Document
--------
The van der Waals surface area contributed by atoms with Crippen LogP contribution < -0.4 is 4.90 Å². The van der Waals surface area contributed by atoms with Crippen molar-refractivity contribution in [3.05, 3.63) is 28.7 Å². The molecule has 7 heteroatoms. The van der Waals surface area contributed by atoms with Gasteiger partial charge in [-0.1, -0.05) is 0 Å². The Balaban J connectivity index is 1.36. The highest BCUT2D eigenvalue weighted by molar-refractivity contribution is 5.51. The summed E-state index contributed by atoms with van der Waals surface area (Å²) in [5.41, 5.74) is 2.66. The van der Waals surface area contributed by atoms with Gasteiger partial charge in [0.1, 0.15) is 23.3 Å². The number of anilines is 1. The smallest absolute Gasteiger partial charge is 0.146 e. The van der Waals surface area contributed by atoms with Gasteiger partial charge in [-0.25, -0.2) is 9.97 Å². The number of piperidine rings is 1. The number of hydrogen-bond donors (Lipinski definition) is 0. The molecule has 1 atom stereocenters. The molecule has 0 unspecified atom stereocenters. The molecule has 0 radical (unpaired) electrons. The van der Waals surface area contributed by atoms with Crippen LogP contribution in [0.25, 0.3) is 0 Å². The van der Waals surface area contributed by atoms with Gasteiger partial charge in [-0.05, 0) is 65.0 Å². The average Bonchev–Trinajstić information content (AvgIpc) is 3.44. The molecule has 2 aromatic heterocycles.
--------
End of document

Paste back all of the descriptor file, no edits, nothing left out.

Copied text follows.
The van der Waals surface area contributed by atoms with Crippen LogP contribution < -0.4 is 4.90 Å². The van der Waals surface area contributed by atoms with Crippen molar-refractivity contribution in [3.05, 3.63) is 28.7 Å². The molecule has 7 heteroatoms. The van der Waals surface area contributed by atoms with Gasteiger partial charge in [-0.1, -0.05) is 0 Å². The Balaban J connectivity index is 1.36. The highest BCUT2D eigenvalue weighted by molar-refractivity contribution is 5.51. The summed E-state index contributed by atoms with van der Waals surface area (Å²) in [5.41, 5.74) is 2.66. The van der Waals surface area contributed by atoms with Gasteiger partial charge in [0.1, 0.15) is 23.3 Å². The number of anilines is 1. The smallest absolute Gasteiger partial charge is 0.146 e. The van der Waals surface area contributed by atoms with Gasteiger partial charge in [-0.25, -0.2) is 9.97 Å². The number of piperidine rings is 1. The number of hydrogen-bond donors (Lipinski definition) is 0. The molecule has 1 atom stereocenters. The molecule has 0 unspecified atom stereocenters. The molecule has 0 radical (unpaired) electrons. The van der Waals surface area contributed by atoms with Crippen LogP contribution in [0.25, 0.3) is 0 Å². The van der Waals surface area contributed by atoms with Gasteiger partial charge in [-0.05, 0) is 65.0 Å². The average Bonchev–Trinajstić information content (AvgIpc) is 3.44. The molecule has 2 aromatic heterocycles.